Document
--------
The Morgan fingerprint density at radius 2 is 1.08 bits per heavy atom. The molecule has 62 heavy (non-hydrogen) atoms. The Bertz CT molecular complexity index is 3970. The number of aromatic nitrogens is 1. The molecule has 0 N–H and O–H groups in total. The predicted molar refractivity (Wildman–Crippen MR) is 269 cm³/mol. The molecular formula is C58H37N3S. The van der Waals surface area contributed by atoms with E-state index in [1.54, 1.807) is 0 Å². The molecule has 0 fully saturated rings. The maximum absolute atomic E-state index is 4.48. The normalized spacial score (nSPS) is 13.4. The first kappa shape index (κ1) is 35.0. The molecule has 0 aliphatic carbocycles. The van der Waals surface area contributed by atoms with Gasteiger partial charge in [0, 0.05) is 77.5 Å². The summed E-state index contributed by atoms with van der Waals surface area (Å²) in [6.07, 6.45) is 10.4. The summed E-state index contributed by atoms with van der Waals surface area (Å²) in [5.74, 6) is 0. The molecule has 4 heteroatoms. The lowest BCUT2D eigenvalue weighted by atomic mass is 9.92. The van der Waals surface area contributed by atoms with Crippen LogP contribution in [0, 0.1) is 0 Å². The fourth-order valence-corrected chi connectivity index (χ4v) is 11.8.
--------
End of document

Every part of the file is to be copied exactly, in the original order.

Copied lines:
The Morgan fingerprint density at radius 2 is 1.08 bits per heavy atom. The molecule has 62 heavy (non-hydrogen) atoms. The Bertz CT molecular complexity index is 3970. The number of aromatic nitrogens is 1. The molecule has 0 N–H and O–H groups in total. The predicted molar refractivity (Wildman–Crippen MR) is 269 cm³/mol. The molecular formula is C58H37N3S. The van der Waals surface area contributed by atoms with E-state index in [1.54, 1.807) is 0 Å². The molecule has 0 fully saturated rings. The maximum absolute atomic E-state index is 4.48. The normalized spacial score (nSPS) is 13.4. The first kappa shape index (κ1) is 35.0. The molecule has 0 aliphatic carbocycles. The van der Waals surface area contributed by atoms with Gasteiger partial charge in [0, 0.05) is 77.5 Å². The summed E-state index contributed by atoms with van der Waals surface area (Å²) in [6.07, 6.45) is 10.4. The summed E-state index contributed by atoms with van der Waals surface area (Å²) in [5.74, 6) is 0. The molecule has 4 heteroatoms. The lowest BCUT2D eigenvalue weighted by atomic mass is 9.92. The van der Waals surface area contributed by atoms with Crippen LogP contribution in [0, 0.1) is 0 Å². The fourth-order valence-corrected chi connectivity index (χ4v) is 11.8.